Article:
In February, anti-racism protesters marched the streets of Grosse Pointe Park, roiled by a symbol of overt bigotry and white supremacy targeting the family of one of their Black neighbors. JeDonna Dinges was living in the city for 11 years before her neighbor displayed a Ku Klux Klan flag in full view of her home.
“For the most part, everybody’s pretty friendly,” Dinges tells WDET. “Grosse Pointe Park has had its fair share of racially charged incidents. There have been some things that have happened in the schools, some things that happened with the police department. Some things that happened after Trump was elected.”
“But nothing as significant as what we’re dealing with right now,” adds the owner of Margaux and Max, a boutique in Ferndale.
Earlier this year, Dinges found a full gas can in her recycling bin. Suspecting her 31-year-old neighbor, Dinges reported the incident to the Grosse Pointe Park police, who dismissed the incident shortly after the call. Weeks later, she could see the KKK flag from the side of her home, displayed prominently to cover her neighbor’s window. The red flag has a white circle in which the words “Indivisible Empire, Ku Klux Klan” surround a blood drop cross, an active hate symbol according to the Anti-Defamation League.
“For the past century, the primary symbol related to Ku Klux Klan groups (other than Klan robes themselves) is what Klan members may call the MIOAK (an acronym for ‘Mystic Insignia of a Klansman,’)” the ADL states.
“Many Klansmen came to believe that their symbol was a cross and that the ‘blood drop’ represented blood shed to protect the white race.”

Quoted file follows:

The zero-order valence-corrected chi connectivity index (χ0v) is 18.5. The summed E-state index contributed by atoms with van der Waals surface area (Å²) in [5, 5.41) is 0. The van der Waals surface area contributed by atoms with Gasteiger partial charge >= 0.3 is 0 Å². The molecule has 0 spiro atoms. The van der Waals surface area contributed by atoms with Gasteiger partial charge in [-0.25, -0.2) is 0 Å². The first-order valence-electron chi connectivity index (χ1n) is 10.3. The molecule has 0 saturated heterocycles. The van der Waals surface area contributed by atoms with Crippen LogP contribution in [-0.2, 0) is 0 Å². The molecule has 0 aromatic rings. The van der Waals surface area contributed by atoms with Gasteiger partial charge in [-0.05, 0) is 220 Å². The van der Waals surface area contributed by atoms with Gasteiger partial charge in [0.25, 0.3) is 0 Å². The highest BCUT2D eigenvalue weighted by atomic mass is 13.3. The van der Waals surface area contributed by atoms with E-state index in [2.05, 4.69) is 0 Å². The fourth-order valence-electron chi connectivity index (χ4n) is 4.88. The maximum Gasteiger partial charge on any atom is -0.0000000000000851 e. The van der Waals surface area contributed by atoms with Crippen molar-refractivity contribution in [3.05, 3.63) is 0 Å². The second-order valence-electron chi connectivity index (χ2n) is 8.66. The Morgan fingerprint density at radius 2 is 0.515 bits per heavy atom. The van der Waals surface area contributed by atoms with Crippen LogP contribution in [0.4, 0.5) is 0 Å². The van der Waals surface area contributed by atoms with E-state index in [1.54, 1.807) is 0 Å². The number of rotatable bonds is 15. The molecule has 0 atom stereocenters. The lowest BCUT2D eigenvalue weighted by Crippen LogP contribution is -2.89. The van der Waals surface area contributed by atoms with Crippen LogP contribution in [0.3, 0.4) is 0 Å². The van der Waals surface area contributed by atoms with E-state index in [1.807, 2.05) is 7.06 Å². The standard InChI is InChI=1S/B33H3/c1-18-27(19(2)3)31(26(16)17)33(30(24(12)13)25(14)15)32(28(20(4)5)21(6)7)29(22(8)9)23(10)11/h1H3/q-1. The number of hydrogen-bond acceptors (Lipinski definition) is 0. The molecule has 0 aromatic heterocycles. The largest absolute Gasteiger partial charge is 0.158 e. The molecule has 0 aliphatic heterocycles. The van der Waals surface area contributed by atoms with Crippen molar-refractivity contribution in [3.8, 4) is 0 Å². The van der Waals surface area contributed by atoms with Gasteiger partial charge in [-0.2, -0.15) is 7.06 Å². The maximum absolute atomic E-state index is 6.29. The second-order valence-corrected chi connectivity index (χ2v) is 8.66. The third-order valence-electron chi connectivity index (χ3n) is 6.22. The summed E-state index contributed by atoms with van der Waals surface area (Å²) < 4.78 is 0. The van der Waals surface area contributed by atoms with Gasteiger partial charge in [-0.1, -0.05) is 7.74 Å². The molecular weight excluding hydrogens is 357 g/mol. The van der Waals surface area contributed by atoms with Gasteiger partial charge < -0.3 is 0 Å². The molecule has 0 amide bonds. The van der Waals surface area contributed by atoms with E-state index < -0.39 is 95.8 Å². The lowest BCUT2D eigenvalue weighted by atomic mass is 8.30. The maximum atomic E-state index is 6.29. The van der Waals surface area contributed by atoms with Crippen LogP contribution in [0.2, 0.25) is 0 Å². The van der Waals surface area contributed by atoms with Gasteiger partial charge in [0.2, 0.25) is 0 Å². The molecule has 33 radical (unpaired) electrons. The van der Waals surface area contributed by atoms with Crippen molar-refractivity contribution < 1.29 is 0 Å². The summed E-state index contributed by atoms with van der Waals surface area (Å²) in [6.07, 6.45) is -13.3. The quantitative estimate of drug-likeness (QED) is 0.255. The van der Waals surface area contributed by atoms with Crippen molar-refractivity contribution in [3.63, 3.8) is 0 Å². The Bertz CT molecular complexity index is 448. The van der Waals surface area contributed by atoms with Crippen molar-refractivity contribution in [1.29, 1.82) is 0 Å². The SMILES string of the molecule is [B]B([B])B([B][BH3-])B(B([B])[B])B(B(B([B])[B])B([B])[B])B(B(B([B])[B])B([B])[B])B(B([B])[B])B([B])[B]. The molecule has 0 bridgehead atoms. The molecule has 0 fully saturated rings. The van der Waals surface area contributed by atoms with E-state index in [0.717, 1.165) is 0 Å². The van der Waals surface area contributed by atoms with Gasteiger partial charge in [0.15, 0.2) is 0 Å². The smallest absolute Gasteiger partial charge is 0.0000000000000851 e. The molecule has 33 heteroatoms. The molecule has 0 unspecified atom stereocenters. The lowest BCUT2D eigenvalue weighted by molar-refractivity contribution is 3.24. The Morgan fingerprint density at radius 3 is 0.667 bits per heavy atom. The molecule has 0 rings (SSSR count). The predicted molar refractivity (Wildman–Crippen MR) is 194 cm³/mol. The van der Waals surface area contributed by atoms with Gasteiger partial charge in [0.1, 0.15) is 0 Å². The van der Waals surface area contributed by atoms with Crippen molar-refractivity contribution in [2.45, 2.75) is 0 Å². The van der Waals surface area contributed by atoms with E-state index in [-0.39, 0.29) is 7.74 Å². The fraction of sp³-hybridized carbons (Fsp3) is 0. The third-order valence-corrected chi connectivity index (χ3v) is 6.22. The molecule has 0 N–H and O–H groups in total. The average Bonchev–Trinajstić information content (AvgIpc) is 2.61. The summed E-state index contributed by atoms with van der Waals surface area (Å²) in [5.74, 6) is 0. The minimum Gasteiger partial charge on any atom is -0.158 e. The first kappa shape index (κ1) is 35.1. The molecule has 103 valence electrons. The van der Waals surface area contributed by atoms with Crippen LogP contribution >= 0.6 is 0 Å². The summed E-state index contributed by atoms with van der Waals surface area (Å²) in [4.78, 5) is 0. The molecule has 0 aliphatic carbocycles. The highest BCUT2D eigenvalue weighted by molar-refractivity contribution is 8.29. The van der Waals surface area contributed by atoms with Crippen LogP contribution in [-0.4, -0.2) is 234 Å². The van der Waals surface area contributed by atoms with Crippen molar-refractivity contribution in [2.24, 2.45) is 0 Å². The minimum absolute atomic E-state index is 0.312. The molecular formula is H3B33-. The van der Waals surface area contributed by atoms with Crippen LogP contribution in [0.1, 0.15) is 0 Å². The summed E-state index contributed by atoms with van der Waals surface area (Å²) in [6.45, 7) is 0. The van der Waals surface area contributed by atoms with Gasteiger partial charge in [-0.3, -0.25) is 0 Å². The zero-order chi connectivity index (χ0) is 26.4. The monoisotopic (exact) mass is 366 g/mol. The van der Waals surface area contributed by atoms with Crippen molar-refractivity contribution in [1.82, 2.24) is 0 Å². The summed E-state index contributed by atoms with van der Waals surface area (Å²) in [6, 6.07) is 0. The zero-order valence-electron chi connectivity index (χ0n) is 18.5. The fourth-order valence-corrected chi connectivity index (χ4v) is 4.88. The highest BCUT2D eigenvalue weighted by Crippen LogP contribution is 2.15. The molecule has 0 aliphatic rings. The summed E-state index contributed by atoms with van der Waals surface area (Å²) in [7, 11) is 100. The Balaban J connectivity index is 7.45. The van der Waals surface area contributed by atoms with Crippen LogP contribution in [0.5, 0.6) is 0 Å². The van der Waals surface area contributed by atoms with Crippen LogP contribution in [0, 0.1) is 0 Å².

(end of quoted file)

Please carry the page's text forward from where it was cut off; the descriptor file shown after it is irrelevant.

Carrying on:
The Klan is one of the longest enduring white-supremacist groups in the United States, emerging after the Civil War, with a long-chronicled history of murder and brutalization of Black Americans. The group is also responsible for attacks against Jews, immigrants and LGBTQ people.
Grosse Pointers React
The display of the KKK flag drew the condemnation of elected officials, community groups and residents, who rallied in support of the Dinges family, pointing to other racial deficiencies in the five Grosse Pointe communities.
“This isn’t the first time something like this has happened, but the difference is this time, more than just Black people felt like it was unacceptable,” State Senator Adam Hollier (D-Detroit) said at a February 21 press conference.
“The only way these things will change is when we all recognize that our laws have to change,” he added.
Grosse Pointe Park has a population of about 11,050 and is 86% white and 8% African American, according to the U.S. Census Bureau. The population of Black Grosse Pointe Park residents has declined 2.5% between 2010 and 2019, according to the Southeast Michigan Council of Governments.
“If there had been someone Black working in that police department, maybe they could have imparted some wisdom. Maybe some historical significance around a Black person finding gasoline on their property and then four weeks later, finding a Klan flag. Those two things go together.” –- JeDonna Dinges
Young Black people have accounted for most of Grosse Pointe Park’s arrests in the last decade. African Americans were arrested for 63% of the city’s 164 property crimes in 2019, according to the incident-based reporting from the Federal Bureau of Investigation. Over the last three years, most offenders were between 10 and 19 years old.
“Since the city was founded in 1950 – 71 years ago – there has never been a Black or brown person patrolling the streets of Grosse Pointe Park,” said Greg Bowens, a writer and co-founder of the Grosse Pointes-Harper Woods NAACP Branch, in February. “These policies that have developed over time have had the effect of discriminating against traditionally marginalized Black and brown people and women.”